If you've heard about the recent French vote to ban Muslim headscarves (& other religious adornments) in schools, then this article in The Economist will be an interesting read. The manner in which a nation incorporates "outside" cultures into more dominant cultures says a lot about the openness of that culture. I've mentioned a bit about French attitudes about Christmas (no outward displays of their apparently strong beliefs). This Ecnomist article sort of confirms that. Basically, everything ends up being lily-white (double-entendre meant). In France there seems to be no desire to see different cultures in public space. In the UK, however, society has many outward displays of different cultures. Of course, this may have lead to some un-desirable things, like race riots and the like. I have to learn more about the UK's legal approach to minority rights, but from what I know, it makes a lot more sense than France's. When it comes down to it, not allowing one to wear her culture on her shoulders (or head) can only lead to other sorts of subjugation. The linked article goes into some discussion about providing fodder for extremist mindsets. While that may take some time, I think it's clear this will happen. Isolation isn't the way to go here. While this French bill proposes to outlaw all religious adornments in schools, it's clear this is aimed at Islam.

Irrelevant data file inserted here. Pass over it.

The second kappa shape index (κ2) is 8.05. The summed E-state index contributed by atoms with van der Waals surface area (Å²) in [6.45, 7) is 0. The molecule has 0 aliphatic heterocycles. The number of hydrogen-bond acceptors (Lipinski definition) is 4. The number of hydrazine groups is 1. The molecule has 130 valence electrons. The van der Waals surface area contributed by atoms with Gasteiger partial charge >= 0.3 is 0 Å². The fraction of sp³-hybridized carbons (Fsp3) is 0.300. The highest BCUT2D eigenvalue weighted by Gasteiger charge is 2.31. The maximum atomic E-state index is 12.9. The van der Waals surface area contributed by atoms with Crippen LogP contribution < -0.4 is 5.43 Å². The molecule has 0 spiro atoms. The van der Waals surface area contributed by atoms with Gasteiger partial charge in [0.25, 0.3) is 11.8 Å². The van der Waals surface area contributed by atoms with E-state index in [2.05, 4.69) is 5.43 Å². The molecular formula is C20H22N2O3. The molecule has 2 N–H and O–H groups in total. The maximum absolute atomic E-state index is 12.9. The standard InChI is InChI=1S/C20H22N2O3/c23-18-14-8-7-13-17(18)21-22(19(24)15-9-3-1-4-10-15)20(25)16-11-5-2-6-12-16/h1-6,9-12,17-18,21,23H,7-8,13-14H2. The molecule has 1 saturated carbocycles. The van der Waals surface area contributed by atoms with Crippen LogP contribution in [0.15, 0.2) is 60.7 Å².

Assimilation into the wider culture is one thing. Bleaching of one's culture is wholly different and will lead to many unintended consequences.